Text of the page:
The proposed arrangement involves two parts: (1) Gift cards for CCRC Tours: current residents and employees of the CCRCs who recommend the community to a prospective resident receive a gift card. (2) Credits/Rewards for Independent Living Referrals: if the prospective resident moves into independent living at the CCRC within 12 months after the tour, the current resident who made the referral will receive a one-time credit toward his/her monthly CCRC fee and an employee will receive a check as part of his or her employment compensation. The CCRC employees who make the referrals would be typically friends or acquaintances of the prospective residents and are not physicians or other health care professionals in the position to make direct recommendations about health services.

    The advisory opinion determined that the proposed arrangement, limited to the facts provided by the requestor, would not be a violation of the Anti-Kickback Statute. First of all, the referral program is limited to the independent living section of the communities which does not involve health care services or participation in Federal health care programs. The OIG found that whether an individual resident referred to the CCRC independent living unit will eventually require assisted iving or skilled nursing services that do involve Federal health care programs is far too speculative and outside the control of the referring employee or current resident. In addition, the OIG focused on the fact that the CCRC employees would likely be friends or acquaintances of the referrals, not health care professionals. Thus, the proposed arrangement would not impact a health care professional's decision to order a health care item or service or to refer a patient to a particular practitioner, provider or supplier.

    The OIG's second advisory opinion determined that it would not impose administrative sanctions on a nonprofit, tax-exempt, independent charitable organization if it provided financial assistance for drug copayment obligations to underinsured patients, including Medicare and Medicaid beneficiaries. The Charity is controlled by an independent board of directors that makes all policy determinations, including the specifications of the proposed patient assistance program (PAP). Funding for the PAP comes in the form of cash or cash equivalents from individual, corporate, and foundation donors. Although the donations may be either unrestricted or earmarked for a specific disease category, the donors would not be given information that could correlate the PAP recipients with the donors' products, nor would the patient know the identity of the Charity donors.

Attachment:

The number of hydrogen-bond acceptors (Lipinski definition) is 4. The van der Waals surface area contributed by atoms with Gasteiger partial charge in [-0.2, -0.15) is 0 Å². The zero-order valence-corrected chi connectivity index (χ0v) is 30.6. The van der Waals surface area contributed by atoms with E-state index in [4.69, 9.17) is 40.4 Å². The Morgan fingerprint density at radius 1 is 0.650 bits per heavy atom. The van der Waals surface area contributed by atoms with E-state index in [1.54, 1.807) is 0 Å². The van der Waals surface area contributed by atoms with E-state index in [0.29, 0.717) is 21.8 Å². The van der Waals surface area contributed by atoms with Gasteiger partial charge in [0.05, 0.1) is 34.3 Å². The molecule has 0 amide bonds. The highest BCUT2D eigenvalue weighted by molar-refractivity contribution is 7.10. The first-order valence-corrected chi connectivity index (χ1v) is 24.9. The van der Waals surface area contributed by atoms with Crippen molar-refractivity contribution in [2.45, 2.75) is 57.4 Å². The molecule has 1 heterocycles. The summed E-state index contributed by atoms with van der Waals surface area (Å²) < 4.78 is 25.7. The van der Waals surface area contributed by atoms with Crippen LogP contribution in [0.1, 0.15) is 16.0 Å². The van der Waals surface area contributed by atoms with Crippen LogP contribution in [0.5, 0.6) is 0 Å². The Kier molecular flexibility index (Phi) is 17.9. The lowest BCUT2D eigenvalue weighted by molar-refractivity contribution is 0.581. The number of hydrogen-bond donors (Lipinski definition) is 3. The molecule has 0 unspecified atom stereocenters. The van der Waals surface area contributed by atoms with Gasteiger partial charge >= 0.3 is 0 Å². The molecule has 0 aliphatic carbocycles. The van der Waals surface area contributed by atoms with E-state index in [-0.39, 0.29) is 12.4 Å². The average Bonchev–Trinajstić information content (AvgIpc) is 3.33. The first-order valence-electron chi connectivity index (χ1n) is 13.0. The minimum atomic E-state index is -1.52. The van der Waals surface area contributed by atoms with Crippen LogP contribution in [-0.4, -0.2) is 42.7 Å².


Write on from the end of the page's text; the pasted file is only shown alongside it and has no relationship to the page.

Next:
The Charity would utilize an objective, first-come, first-served basis for accepting underinsured patients into the PAP. Eligible patients would receve a MasterCard debit card issued by an independent third party. The debit card does not carry direct funds, but rather the funds are applied when an approrpiate pharmacy transaction occurs.

    In making its determination, the OIG focused on two components of the PAP: (1) the Charity's acceptance of donations is structure to insulate beneficiary decision-making from donations and (2) the Charity's financial assistance to underinsured patients is not likely to improperly influence a patient's choice of a particular provider, practitioner, supplier, service, or product. In its analysis of the first component, donor contributions, the OIG noted several factors that rendered beneficiary decision-making sufficiently insulated from donations. These factors included: no donor exerts control over the Charity or the use of funds; financial assistance is based upon reaosnable, verifiable, uniform and objective criteria; and non individual information is provided to donors, and donors are unable to correlate the amount or frequency of their donations with the amount or frequency of the use of their products or services. The OIG's focus on the second component that the financial assistance is unlikely to improperly influence a patient's choice of health care involved a review of factors including: patients can switch providers, suppliers, and products at any time without affecting eligibility for assistance. Eligibility is based purely on financial need; and as a charitable, tax-exempt entity, the Charity has an incentive to fulfill its mission by maximizing charitable use and minimizing expenditures. Due to these safeguards, the OIG determined that it would not impose administrative sanctions with respect to the Charity's PAP.

    If you would like any of your financial arrangements analyzed for risk of Stark or Anti-Kickback Statute violations, please contact a Wachler & Associates attorney at 248-544-0888.